Once upon a time there was no more common rite of passage for a teenager than the creation of a mixtape. You'd fill a sixty- or ninety-minute cassette with favorite songs from your collection, maybe from your friend's, and you had a soundtrack for your summer. It was usually just a collection of the best songs from your favorite bands, but sometimes there was a theme of some sort -- British new wave, bands with female leads, classic rock guitar legends. (Rob Sheffield wrote a great book about this that I highly recommend, Love Is a Mixtape.)
Which brings us to the pinnacle of the art form, the romantic mixtape. Never did we spend so much time finding just the right songs with just the right lyrics and putting them in just the right order as when we were crafting a collection of songs to present to someone we loved and hoped would love us back. I still have the mixtape my wife made for me when we first started dating almost a quarter century ago, and even though I no longer have a cassette player and don't even know where I'd get one, I'll keep that tape forever.
None of that was possible for young lovers sixty years ago, so the music industry obliged. There were any number of options for those looking to set a romantic mood, and all the crooners of the day -- Frank Sinatra, Billie Holiday, Tony Bennett -- regularly released collections of love songs that were no doubt played over candlelight dinners everywhere.
Nat "King" Cole was one of the legendary singers of that or any era, and here he presents a collection of ballads lamenting lost love. In "A Cottage for Sale," a man comes across a home where he once lived with his true love and discovers that though it looks the same, everything is different.
From every single window, I see your face
But when I reach a window, there's an empty space.
The key's in the mailbox, the same as before,
But no one is waiting for me anymore.
The lyrics are from Larry Conley, and the song has been recorded dozens of times by everyone from Frank Sinatra to Judy Garland to Willie Nelson, but Cole's phrasing here is perfect as he expresses a longing for something he can no longer reach.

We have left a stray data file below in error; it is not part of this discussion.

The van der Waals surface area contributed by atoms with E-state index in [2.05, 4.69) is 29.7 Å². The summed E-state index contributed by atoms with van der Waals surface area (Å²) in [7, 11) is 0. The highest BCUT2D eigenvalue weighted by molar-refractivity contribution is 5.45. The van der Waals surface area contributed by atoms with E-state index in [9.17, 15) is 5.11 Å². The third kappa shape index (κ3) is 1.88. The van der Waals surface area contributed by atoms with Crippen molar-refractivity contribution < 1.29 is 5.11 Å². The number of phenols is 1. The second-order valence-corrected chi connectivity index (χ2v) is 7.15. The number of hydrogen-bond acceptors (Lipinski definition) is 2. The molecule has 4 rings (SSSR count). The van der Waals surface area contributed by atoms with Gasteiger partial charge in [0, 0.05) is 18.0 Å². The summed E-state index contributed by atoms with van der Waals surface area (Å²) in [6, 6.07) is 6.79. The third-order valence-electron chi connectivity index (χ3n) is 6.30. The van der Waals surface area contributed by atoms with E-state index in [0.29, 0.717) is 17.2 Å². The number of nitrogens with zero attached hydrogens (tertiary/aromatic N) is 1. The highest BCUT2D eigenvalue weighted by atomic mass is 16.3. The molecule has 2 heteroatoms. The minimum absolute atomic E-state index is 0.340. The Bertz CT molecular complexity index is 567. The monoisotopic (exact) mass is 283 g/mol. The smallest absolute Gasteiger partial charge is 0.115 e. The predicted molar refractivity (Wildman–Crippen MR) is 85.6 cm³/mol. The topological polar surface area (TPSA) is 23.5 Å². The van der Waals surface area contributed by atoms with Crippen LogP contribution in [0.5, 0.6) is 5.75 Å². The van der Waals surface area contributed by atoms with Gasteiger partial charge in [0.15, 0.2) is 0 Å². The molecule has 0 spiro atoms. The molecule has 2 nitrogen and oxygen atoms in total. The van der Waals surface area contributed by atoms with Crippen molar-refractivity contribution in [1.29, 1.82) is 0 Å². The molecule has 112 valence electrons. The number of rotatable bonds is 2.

Continuing with the theme of heartbreak, Cole tackles another standard, "These Foolish Things." Of all the tracks on the record, none has been recorded by as many different legends. There are versions from the people you'd expect -- Sinatra, Holiday, Fitzgerald -- but it's also appealed to modern singers from different genres, like Aaron Neville, Rod Stewart, and Bob Dylan. The first time I came across the song it was the Bryan Ferry version, which isn't surprising because I'm sure Ferry would've been right at home singing standards back in the 1950s.
The lyrics are simple but poignant.
A cigarette that bears a lipstick's traces,An airline ticket to romantic places, A fairgrounds painted swings, These foolish things remind me of you.A tinkling piano in the next apartment,Those stumbling words that told you what my heart meant, And still my heart has wings. These foolish things remind me of you.You came, you saw, you conquered me.When you did that to me, I knew somehow It had to be.The winds of March that make my heart a dancer,A telephone that rings but who's to answer? Oh, how the thought of you clings. These foolish things remind me of you.
When Your Lover Has Gone
A Cottage for Sale
Who's Sorry Now?
Once in a While
These Foolish Things Remind Me of You
Just for the Fun of It
Don't Get Around Much Anymore
Just One of Those Things
The Song Is Ended
I Should Care
The Party's Over